Mental Health

Mental Health First Aid Course Informs Members

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Anne Arundel-Annapolis Community Emergency Response Team (AAACERT), in partnership with the Anne Arundel County Mental Health Agency, recently hosted an instruction on Mental Health First Aid.

Mental Health First Aid is a national, 8-hour course that teaches people to identify, understand, and respond to signs of mental illnesses and substance abuse disorders.  Similar to the more familiar CPR and somatic First Aid courses, Mental Health First Aid teaches people to reach out and provide initial support to someone who may be developing a mental health or substance use problem and help connect persons at risk to appropriate care.

The applicable training course taught AAACERT members, Upper Marlboro CERT members, and others the common signs and symptoms of mental illnesses and substance abuse, how to interact with a person in crisis, and how to connect that person with the help that they need.

Per the instruction, if a person is determined to be in need of help, the helper should apply the “ALGEE” action plan:

  • Assess for risk of suicide or harm
  • Listen non-judgmentally
  • Give reassurance and information
  • Encourage appropriate professional help
  • Encourage self-help and other support strategies

Anne Arundel County boasts a robust mental health system that serves as a model to other jurisdictions across the country.

Crisis Response System – A 24/7 Warmline [(410) 768-5522] exists and can activate Mobile Crisis Teams; provide information, support, and referrals; and serve as a link to first responders.

Crisis Intervention Teams – A police officer and a clinician are ready to respond immediately to people in crisis, making sure they get the care they need.

Safe Stations – A person needing treatment for addiction can visit any police or fire station, at any time, to seek care.  The person is able to dispose of paraphernalia without fear of legal action and get the help they need.

Robust Training – Every police officer, dispatcher, and school nurse, as well as most school principals in the county, have received this training.  The Fire Department is next on the list to get fully trained.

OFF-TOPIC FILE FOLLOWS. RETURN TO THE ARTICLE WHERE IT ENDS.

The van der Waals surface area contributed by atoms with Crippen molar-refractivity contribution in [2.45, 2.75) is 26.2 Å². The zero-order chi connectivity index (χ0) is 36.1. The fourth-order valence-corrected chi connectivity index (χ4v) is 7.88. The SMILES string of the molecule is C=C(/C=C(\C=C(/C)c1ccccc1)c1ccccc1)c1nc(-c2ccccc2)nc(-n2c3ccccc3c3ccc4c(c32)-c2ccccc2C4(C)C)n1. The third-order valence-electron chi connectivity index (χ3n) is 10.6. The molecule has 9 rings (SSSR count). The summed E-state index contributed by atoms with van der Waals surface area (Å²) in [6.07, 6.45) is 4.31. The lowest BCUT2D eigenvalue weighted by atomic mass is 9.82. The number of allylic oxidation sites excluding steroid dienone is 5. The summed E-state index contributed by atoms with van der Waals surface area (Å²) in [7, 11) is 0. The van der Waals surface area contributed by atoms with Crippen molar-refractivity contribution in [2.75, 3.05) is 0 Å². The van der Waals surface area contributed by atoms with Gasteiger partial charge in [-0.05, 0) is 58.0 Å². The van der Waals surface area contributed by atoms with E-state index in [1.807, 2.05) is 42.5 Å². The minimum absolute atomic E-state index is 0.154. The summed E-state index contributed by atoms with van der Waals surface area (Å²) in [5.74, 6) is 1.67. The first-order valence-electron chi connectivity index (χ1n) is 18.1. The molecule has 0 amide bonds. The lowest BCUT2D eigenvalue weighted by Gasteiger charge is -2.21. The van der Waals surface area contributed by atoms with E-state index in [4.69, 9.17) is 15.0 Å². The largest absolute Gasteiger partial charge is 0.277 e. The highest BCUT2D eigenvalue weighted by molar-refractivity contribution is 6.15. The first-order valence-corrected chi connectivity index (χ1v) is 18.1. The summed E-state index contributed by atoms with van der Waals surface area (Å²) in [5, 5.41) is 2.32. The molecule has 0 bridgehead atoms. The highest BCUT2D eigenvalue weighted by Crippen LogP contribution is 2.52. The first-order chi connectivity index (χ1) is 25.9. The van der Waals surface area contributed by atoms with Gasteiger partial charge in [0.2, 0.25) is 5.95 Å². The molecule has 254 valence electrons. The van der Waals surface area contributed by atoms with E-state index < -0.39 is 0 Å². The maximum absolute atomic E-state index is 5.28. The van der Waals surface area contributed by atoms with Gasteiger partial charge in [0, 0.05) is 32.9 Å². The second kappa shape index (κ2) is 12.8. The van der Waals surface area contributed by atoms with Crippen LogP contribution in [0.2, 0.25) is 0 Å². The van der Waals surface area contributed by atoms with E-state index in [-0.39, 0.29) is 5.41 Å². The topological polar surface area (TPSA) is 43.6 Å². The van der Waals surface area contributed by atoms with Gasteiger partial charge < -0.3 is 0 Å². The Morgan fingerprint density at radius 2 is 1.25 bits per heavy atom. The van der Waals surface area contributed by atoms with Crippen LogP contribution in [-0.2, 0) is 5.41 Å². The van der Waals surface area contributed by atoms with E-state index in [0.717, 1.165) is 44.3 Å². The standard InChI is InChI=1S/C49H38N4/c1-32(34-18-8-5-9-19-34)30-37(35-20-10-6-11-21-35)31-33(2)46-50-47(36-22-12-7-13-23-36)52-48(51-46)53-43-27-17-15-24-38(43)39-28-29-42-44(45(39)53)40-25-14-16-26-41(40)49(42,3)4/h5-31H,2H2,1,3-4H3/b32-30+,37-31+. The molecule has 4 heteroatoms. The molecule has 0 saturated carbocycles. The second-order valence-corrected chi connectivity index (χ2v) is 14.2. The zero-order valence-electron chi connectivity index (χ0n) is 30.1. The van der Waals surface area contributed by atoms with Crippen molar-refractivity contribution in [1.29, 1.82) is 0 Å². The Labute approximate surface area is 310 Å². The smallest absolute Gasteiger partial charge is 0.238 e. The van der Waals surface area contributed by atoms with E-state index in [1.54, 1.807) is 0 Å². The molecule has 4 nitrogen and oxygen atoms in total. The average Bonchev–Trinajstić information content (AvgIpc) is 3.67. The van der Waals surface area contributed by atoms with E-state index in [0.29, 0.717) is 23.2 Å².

Those that took the course gained substantial knowledge and resources to assist them handling a mental health emergency. Multiple students left with information on how to schedule the course with other organizations and groups that they are affiliated with.

For more information on the course, or to find a course near you, go to mentalhealthfirstaid.org.

Anne Arundel-Annapolis Community Emergency Response Team (AAACERT) trains volunteers in disaster response skills and emergency preparedness. AAACERT volunteers assist others in our community following a disaster when professional responders are not immediately available to help. When activated under the Anne Arundel County Office of Emergency Management, or the City of Annapolis Office of Emergency Management, AAACERT supports emergency response agencies. 

Symptoms of Depression Among First Responders

I’ve seen it among my co-workers, depression and PTSD. Working in a high stress environment where one sees the worse of the worse will take it’s toll! We are not superhuman. Recognize some of  the symptoms. Talking to others is NOT a sign of weakness. Many, myself included, find that talking to others that have “been here, done that, bought the t-shirt” is a great way to deal with the stress.

Additional information for first responders / first receivers can be obtained from American Addiction Centers

Depression manifests itself differently in every individual but as a whole it can affect one’s ability to work, sleep, eat and enjoy once pleasurable activities. Symptoms of depression can include:

  • Persistent sad, anxious, or “empty” feelings
  • Feelings of hopelessness
  • Feelings of guilt, worthlessness, and/or helplessness
  • Irritability, restlessness
  • Loss of interest in pleasurable activities, including sex
  • Fatigue and decreased energy
  • Difficulty concentrating, remembering details and making decisions
  • Sleep issues including insomnia, early-morning wakefulness, or excessive sleeping
  • Overeating or appetite loss
  • Thoughts of suicide, suicide attempts
  • Persistent aches or pains, headaches or other physical distress